Building a Retractable Rudder Case

by Captain James R. Watson

No matter what kind of boat you have, there is nothing so delightful as building or fixing the part that steers her.

A reliable, easily lifted rudder system can greatly enhance the performance of a shoal draft boat. After years of building boats for our customers and ourselves, we’ve come to appreciate the importance of a functional and reliable steering and rudder system.

The rudder case is subjected to high loading, especially laterally as it steers the craft. In addition, it must firmly hold the rudder blade down and allow you to flip the blade up in shoal waters or when anchoring. Over the years, our rudder case design and construction has evolved into a reliable, light weight and functional structure.

A rudder blade that you can raise nearly 180 degrees will provide best results at anchor, and is especially helpful when hove-to in severe weather. This position protects the blade from loads exerted when the boat surges backwards or sideways.

Careful choice of reinforcement materials and placement, combined with cored construction, results in a durable, lightweight design. Raising and lowering is done with lines. You can easily remove this rudder case from the boat for service or inspection. You could adapt the principles to build this to a dinghy, a daysailer or even a thirty-foot multihull. However, you must size the actual scantlings for the intended craft. For purposes of illustration, this article will describe scantlings for a rudder case that may be appropriate for a fairly light 20′ monohull.


Often, the plans or class rules will describe the rudder’s profile and depth. However, rudder balance is a more subtle detail that you can optimize while building the case. The sailing rig generates loads, resulting in torque on the rudder. You can feel this torque at the helm. Balancing the rudder can reduce the force at the helm to provide better “feel.” A properly balanced rudder should steer in most conditions with the slightest tug on the tiller.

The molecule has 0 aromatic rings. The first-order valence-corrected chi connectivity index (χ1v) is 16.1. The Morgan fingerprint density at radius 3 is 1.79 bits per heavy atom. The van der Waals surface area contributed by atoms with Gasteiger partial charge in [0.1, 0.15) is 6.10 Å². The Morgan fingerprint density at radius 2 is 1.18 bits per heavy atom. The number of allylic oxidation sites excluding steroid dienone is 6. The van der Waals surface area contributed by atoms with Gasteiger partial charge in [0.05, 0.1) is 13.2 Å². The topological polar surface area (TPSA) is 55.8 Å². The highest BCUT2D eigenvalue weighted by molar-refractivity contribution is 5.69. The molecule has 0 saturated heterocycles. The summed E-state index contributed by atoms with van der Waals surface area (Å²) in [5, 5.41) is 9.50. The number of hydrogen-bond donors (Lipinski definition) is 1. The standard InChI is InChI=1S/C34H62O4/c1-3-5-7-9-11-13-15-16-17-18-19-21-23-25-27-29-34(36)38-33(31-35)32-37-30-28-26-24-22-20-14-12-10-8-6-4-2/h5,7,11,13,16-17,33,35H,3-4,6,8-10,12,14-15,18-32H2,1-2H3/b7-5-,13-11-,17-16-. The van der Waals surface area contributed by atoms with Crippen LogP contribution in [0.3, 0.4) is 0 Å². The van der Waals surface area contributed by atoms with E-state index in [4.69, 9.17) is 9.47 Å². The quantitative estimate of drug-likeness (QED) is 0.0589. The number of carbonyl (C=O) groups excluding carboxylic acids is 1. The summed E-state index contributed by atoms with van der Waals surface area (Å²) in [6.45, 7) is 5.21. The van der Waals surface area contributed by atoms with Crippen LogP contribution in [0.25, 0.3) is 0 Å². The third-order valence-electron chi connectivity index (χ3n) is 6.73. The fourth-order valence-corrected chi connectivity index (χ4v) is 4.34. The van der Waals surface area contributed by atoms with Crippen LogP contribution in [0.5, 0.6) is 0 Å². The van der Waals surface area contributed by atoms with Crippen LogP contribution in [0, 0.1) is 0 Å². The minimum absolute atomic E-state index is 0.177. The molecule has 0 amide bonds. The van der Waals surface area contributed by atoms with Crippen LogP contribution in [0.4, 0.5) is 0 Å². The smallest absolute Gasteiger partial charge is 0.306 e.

Imagine a profile view of the rudder (or look at the drawing below), and a line drawn through the center of the pivot points on which the case and rudder rotates. The underwater portion of the rudder extending ahead of this axis balances the torque exerted by the underwater portion lying aft of the axis.

We have had success placing 10% to 20% of the underwater rudder blade profile ahead of the projected turning axis. The axis should be as near to plumb (perpendicular to the waterline) as possible. The further from plumb, the more drag is generated with less turning force. Achieving a plumb rotating axis is more difficult when the rudder is mounted on a reverse transom or a conventionally raked transom. On reversed transoms, for example, we have blocked the upper gudgeon to get the axis as plumb as possible. Consider these features when you lay out the rudder case and blade. A block at the bottom inner edge of the case stops the forward rotation of the rudder. Some tuning of the rudder’s balance can be made by adjusting the thickness of the block.

Building the inner skin

If your rudder blade is not already built, you must at least know the dimensions it will be before proceeding with the rudder case. A rudder blade’s thickness is determined by the size and weight of the craft and, as mentioned in the Fall 1992 EPOXYWORKS artcle, the foil section desired. A retractable rudder blade such as this does not have a foil shape in the case area, but is squared off.

Make an accurate substitute or blank, the exact thickness as the top end of the rudder blade, about a foot longer than the case. Round the leading edge of the blank to serve as a mold to build the inner skin of the case.

To build the inner sides of the case, begin by cutting two pieces of 1/4″ plywood that represent the profile shape of the case from a tangent to the leading edge radius. Orient the face grain of the plywood perpendicular to the waterline. Bond a layer of 6 oz. fabric to the sides of the plywood that will become the inner sides of the case, and apply several coats of epoxy/423 graphite to fill the weave of the cloth and provide a smooth abrasion resistant surface.

Bevel the outside, forward edge of these inner skins to an 8:1 slope. The bevel will be the bonding area for the nose of the inner skin. Before building the nose of the inner skin and the rest of the rudder case over the blank, cover the blank with two layers of 6 mil plastic to prevent inadvertent bonding. The plastic also provides the necessary clearance between the blade and the case for all to work smoothly. Assembly will be easier with one end of the blank held firmly in a bench vice (leading edge up). Clamp the inner skin sides in position on the plastic covered blank. The forward edge of the bevel should meet the point where the nose begins to curve.